Trouble? Check your course.

After feeding the 4,000 hungry people – probably in northern Galilee – Jesus and the boys head up north to the foot of Mount Hermon, to Caesarea Philippi.

He quizzes them about what people are saying and asks them who they say he is. Peter – ever quick to speak – affirms that Jesus is the Messiah. Jesus tells them to keep this quiet. (Jesus understood the Father’s plan and that there was timing in the plan. He had been saying the time wasn’t right since his first miracle in Cana.)

Then, Jesus is pretty straightforward with the twelve about what is going to happen to him: suffering, death, and resurrection.

Peter – a well meaning, action oriented guy who often stepped out without thinking – took Jesus aside and criticized him (rebuked) for this teaching about the plan. I imagine Peter and Jesus may have had their backs to the others during this disagreement. Scripture says…

“But turning and seeing his disciples, he rebuked Peter and said, “Get behind me, Satan! For you are not setting your mind on the things of God, but on the things of man.””
‭‭Mark‬ ‭8:33‬ ‭ESV‬‬

Jesus, ever the master teacher, uses this teachable moment and teaches not only the twelve but the gathered crowd. This begins one of those times where Jesus describes the high cost of being his disciple. (The emphasis on this hard teaching caused many to turn away from Jesus.)

Practically speaking, we can learn much from this. First, Peter was quick with opinion and criticism.

This is a common problem.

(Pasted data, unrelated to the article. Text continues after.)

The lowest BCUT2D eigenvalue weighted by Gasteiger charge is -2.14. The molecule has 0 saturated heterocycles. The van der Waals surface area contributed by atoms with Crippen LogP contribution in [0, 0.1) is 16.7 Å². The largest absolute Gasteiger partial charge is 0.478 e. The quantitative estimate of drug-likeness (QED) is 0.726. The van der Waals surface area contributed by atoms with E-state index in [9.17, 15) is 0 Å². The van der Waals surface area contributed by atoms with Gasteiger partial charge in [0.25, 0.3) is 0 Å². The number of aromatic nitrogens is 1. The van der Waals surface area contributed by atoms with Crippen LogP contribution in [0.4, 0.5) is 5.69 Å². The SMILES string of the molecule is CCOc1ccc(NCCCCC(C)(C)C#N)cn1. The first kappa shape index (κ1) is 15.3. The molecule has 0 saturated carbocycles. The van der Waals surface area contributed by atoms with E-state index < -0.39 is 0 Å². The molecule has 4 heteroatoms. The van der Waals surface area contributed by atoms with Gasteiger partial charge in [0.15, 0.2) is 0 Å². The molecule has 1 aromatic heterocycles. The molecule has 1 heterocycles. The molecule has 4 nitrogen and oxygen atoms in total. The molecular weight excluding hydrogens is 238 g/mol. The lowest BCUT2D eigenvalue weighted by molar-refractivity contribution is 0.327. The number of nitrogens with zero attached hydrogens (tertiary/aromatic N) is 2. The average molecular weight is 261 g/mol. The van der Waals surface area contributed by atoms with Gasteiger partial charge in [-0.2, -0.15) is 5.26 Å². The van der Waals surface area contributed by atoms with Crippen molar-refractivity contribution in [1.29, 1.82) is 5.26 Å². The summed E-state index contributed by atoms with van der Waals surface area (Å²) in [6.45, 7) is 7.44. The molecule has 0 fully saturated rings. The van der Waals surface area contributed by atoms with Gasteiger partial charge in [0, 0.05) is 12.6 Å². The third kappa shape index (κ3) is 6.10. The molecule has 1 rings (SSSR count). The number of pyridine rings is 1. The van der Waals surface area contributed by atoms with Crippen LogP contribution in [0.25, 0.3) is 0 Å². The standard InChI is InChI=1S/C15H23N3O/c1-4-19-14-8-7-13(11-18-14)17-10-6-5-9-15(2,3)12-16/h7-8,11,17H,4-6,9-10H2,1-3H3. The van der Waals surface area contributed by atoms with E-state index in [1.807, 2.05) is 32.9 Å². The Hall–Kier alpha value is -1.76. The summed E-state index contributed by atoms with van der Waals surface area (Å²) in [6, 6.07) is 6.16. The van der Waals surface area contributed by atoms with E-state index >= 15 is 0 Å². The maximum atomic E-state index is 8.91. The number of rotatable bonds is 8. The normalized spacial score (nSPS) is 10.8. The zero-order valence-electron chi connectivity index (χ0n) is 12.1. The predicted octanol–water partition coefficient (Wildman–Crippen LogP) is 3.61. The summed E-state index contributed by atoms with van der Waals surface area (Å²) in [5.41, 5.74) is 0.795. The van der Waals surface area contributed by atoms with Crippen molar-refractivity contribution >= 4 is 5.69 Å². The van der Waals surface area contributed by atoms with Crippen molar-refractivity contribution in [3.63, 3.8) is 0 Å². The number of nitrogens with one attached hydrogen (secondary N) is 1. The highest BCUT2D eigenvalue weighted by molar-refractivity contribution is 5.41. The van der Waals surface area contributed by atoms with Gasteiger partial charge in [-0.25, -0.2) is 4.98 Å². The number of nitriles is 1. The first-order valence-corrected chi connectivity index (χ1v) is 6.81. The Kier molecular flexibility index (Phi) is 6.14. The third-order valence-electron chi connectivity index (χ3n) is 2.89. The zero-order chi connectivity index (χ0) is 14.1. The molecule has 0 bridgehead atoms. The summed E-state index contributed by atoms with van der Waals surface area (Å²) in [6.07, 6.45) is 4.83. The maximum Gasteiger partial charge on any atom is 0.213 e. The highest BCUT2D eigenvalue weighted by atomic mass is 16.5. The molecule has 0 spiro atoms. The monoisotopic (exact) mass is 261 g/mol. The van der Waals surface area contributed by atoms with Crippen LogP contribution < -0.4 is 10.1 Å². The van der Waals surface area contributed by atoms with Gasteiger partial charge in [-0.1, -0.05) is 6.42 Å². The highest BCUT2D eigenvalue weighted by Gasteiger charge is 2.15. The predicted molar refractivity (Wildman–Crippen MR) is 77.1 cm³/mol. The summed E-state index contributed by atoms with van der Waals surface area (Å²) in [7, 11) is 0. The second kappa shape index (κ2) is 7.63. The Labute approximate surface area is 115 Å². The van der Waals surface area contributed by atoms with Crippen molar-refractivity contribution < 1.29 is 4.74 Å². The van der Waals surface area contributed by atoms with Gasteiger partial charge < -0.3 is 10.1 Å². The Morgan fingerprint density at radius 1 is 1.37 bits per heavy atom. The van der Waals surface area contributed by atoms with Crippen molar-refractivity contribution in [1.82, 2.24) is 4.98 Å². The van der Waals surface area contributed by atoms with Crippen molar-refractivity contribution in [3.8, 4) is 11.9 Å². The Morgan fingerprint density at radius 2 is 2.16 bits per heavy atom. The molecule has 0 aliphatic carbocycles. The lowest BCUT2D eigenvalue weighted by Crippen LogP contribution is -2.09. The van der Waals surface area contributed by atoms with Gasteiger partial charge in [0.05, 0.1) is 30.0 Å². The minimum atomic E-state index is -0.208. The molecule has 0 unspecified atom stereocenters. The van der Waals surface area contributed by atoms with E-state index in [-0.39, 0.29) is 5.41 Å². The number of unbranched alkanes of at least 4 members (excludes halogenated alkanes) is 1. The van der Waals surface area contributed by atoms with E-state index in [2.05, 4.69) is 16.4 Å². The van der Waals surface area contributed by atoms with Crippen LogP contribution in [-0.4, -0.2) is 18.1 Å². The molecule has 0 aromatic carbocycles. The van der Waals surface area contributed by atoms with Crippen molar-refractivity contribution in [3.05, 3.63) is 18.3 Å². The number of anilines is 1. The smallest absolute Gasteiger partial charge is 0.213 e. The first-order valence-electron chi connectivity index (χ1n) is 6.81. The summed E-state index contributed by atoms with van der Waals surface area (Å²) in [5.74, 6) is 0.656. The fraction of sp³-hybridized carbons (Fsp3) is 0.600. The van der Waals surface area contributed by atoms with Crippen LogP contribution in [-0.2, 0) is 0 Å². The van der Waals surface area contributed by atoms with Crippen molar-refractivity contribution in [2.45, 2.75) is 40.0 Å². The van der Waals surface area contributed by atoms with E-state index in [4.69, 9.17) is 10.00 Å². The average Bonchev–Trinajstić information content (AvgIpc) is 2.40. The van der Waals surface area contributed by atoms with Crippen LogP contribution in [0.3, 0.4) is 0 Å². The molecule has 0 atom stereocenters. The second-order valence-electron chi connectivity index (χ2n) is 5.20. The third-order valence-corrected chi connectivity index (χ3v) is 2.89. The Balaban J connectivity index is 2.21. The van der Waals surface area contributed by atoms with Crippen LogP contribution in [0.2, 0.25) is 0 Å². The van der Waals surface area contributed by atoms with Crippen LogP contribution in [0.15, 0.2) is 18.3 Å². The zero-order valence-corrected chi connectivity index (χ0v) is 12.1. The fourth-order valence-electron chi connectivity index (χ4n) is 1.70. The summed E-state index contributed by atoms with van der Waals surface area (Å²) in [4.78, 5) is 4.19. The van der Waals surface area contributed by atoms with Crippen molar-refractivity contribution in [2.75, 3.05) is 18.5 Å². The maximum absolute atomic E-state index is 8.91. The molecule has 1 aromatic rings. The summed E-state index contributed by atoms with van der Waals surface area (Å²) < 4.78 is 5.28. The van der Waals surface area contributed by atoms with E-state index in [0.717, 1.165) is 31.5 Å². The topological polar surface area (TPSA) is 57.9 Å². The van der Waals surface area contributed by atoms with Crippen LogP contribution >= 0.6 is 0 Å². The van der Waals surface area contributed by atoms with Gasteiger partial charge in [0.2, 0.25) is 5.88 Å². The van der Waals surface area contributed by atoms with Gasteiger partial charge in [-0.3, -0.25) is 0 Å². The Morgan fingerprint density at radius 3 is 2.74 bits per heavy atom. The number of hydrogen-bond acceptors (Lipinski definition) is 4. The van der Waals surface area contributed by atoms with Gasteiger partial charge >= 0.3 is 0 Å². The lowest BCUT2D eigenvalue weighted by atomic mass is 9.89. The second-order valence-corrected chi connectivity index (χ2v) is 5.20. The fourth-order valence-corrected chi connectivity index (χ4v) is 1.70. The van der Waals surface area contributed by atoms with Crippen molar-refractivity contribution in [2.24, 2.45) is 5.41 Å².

Jesus knew it was a common problem so he shares the teaching with all the listeners present.

Second, if we read the verse carefully, we can see that Jesus is saying that we should set our sights on God, not the world – which we may conclude is under the influence of the enemy.

“But turning and seeing his disciples, he rebuked Peter and said, “Get behind me, Satan! For you are not setting your mind on the things of God, but on the things of man.””
‭‭Mark‬ ‭8:33‬ ‭ESV‬‬

The good news is that, though Peter’s quick (and thoughtless) actions and words would continue to get him in trouble, Jesus still chose and used him in awesome ways.

Lesson?

Just as Peter rebuked Jesus, you and I sometimes speak and act too quick. There are times we don’t like certain aspects of teachings in the Bible. (See Buffet Christianity in an earlier post.)

But Paul reminds us not to think of ourselves too highly.

When, like Peter, I’m free with reaction and criticism, that’s a pretty sure sign that I’m off course and need to reset my heart and mind to God, to the throne of grace. And, just like Peter received forgiveness and reconciliation for his too quick mouth and actions, I can too.

Much later, after describing his own wretchedness, Paul exclaimed “Thanks be to God through Jesus Christ our Lord! There is NO CONDEMNATION for we who are IN Christ.

In trouble? Reset your course and run with boldness to the throne of Grace! There we find forgiveness, grace, and course correction.

Thanks be to God!

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